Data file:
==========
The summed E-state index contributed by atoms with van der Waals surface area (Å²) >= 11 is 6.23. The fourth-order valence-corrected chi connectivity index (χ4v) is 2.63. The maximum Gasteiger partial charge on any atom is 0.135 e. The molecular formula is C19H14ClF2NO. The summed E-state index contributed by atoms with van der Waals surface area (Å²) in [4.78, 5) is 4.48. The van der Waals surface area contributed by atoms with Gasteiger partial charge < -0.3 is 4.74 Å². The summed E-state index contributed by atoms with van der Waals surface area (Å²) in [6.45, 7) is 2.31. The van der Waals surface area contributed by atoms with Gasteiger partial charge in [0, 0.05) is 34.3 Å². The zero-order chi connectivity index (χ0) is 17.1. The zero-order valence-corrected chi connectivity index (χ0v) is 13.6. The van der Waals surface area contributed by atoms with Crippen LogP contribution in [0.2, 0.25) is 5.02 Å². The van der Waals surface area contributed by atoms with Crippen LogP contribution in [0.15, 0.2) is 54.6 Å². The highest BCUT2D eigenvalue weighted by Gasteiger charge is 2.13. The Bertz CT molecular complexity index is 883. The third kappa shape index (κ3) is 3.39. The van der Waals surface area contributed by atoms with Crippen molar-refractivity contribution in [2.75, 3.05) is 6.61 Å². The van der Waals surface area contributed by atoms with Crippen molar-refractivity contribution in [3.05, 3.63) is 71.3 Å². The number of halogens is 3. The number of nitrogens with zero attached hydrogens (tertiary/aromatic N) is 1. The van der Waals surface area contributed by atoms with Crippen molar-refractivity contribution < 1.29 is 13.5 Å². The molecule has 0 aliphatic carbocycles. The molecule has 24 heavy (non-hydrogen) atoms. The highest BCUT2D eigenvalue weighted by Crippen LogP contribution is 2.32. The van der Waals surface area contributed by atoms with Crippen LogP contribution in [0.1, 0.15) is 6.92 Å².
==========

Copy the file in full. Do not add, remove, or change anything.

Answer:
The summed E-state index contributed by atoms with van der Waals surface area (Å²) >= 11 is 6.23. The fourth-order valence-corrected chi connectivity index (χ4v) is 2.63. The maximum Gasteiger partial charge on any atom is 0.135 e. The molecular formula is C19H14ClF2NO. The summed E-state index contributed by atoms with van der Waals surface area (Å²) in [4.78, 5) is 4.48. The van der Waals surface area contributed by atoms with Gasteiger partial charge < -0.3 is 4.74 Å². The summed E-state index contributed by atoms with van der Waals surface area (Å²) in [6.45, 7) is 2.31. The van der Waals surface area contributed by atoms with Gasteiger partial charge in [0, 0.05) is 34.3 Å². The zero-order chi connectivity index (χ0) is 17.1. The zero-order valence-corrected chi connectivity index (χ0v) is 13.6. The van der Waals surface area contributed by atoms with Crippen LogP contribution in [0.2, 0.25) is 5.02 Å². The van der Waals surface area contributed by atoms with Crippen LogP contribution in [0.15, 0.2) is 54.6 Å². The highest BCUT2D eigenvalue weighted by Gasteiger charge is 2.13. The Bertz CT molecular complexity index is 883. The third kappa shape index (κ3) is 3.39. The van der Waals surface area contributed by atoms with Crippen molar-refractivity contribution in [2.75, 3.05) is 6.61 Å². The van der Waals surface area contributed by atoms with Crippen molar-refractivity contribution in [3.05, 3.63) is 71.3 Å². The number of halogens is 3. The number of nitrogens with zero attached hydrogens (tertiary/aromatic N) is 1. The van der Waals surface area contributed by atoms with Crippen molar-refractivity contribution < 1.29 is 13.5 Å². The molecule has 0 aliphatic carbocycles. The molecule has 24 heavy (non-hydrogen) atoms. The highest BCUT2D eigenvalue weighted by Crippen LogP contribution is 2.32. The van der Waals surface area contributed by atoms with Crippen LogP contribution in [0.1, 0.15) is 6.92 Å².